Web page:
Crowley to Repealers: Skip Coverage

By Glen Thursh

A cadre of Democratic House members – all fierce defenders of President Obama’s health care reforms — are asking Republicans who want to repeal the law to forgo their taxpayer-subsidized health insurance out of principle.

The group, led by Rep. Joe Crowley (D-N.Y.) and three other progressives – responding to a POLITICO report that repeal proponent Rep.-elect Andy Harris (R-Md.) complained about a lag in his federal coverage – is circulating a letter among Democrats that would call upon Republicans to ditch their insurance, paid in part by taxpayer funds, if they are committed to rolling back Democratic reforms.

The missive is expected to pick up a lot of support among liberals, who now make up a much larger proportion of House Democrats following the party’s 61-plus-seat loss earlier this month. Spearheading the effort: Crowley, Donna Edwards of Maryland, Tim Ryan of Ohio and Linda Sanchez of California.

“If your conference wants to deny millions of Americans affordable health care, your members should walk that walk,” Crowley writes in a letter to House Minority Leader John Boehner (R-Ohio) and Senate Minority Leader Mitch McConnell (R-Ky.).

“You cannot enroll in the very kind of coverage that you want for yourselves, and then turn around and deny it to Americans who don't happen to be Members of Congress. We also want to note that in 2011, the Federal government will pay $10,503.48 of the premiums for each member of Congress with a family policy under the commonly selected Blue Cross standard plan.”

Boehner and McConnell spokesmen declined comment. And Harris defenders argue that he’s simply availing himself of the same insurance enjoyed by private employees, coverage administered by many of the nation’s private health care companies.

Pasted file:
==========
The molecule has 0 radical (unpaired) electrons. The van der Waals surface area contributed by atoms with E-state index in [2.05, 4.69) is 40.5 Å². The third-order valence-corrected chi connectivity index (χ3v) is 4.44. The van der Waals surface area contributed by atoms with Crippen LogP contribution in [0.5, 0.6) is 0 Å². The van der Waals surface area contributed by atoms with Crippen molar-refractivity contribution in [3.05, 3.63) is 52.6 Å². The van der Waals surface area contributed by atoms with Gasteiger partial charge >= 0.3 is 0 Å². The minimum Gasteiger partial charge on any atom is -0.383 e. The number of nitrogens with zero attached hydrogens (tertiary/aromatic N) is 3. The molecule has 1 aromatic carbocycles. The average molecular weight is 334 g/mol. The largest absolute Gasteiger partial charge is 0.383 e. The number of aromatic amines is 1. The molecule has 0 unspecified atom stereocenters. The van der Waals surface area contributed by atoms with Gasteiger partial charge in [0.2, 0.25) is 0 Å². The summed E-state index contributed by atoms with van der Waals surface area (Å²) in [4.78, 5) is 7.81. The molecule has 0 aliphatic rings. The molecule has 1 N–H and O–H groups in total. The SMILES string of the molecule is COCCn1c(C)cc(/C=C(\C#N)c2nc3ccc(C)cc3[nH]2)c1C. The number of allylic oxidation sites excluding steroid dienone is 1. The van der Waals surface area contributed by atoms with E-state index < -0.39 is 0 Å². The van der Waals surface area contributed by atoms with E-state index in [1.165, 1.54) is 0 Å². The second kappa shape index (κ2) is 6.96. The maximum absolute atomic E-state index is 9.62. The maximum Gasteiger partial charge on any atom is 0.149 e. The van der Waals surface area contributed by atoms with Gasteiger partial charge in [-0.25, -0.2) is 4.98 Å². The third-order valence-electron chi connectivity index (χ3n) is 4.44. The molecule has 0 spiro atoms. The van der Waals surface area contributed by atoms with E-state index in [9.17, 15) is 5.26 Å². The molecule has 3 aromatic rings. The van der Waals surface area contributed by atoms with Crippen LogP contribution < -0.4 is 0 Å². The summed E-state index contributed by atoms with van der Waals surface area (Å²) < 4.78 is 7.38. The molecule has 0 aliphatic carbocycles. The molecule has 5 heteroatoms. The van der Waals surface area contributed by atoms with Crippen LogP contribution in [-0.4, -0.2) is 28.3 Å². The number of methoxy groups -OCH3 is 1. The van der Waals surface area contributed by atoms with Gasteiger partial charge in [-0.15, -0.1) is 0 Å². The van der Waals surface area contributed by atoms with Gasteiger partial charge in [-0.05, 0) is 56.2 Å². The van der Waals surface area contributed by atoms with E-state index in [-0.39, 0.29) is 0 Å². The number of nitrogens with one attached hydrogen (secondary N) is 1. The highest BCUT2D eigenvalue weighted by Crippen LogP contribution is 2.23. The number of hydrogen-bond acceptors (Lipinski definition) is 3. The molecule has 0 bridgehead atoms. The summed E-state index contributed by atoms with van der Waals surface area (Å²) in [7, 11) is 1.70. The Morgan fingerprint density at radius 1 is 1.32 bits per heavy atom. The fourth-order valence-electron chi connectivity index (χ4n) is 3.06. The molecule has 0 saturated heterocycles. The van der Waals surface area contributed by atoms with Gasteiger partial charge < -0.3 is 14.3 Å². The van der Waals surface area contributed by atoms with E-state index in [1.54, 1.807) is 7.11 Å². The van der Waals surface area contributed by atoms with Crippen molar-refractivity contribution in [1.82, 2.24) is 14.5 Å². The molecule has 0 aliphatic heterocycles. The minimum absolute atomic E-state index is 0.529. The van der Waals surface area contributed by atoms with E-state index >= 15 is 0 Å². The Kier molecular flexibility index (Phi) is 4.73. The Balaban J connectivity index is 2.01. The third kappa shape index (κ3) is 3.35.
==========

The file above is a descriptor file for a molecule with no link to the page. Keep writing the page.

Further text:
On Monday, POLITICO reported that Harris, an anesthesiologist with practices in Baltimore and the Eastern Shore, stood up during a freshman benefits seminar to ask why his health coverage kicked in 28 days after his official Jan. 3rd swearing-in date. Harris opposed health care reforms, arguing that they were tantamount to socialized medicine, and pressured incumbent Democrat Frank Kratovil, who voted against the reforms twice, to commit to the repeal effort.

In his letter, Crowley taunts Boehner and McConnell, demanding to know how many Republicans will ditch their government subsidy, which typically covers two-thirds of their premiums.

“It is important for the American people to know whether the members of Congress and members-elect who have called for the repeal of health insurance reform are going to stand by their opposition by opting out of the care available to them at the expense of hard-working taxpayers. We look forward to your response in the coming days about exactly how many of the members in the Republican conference will be declining their taxpayer-supported health benefits.”


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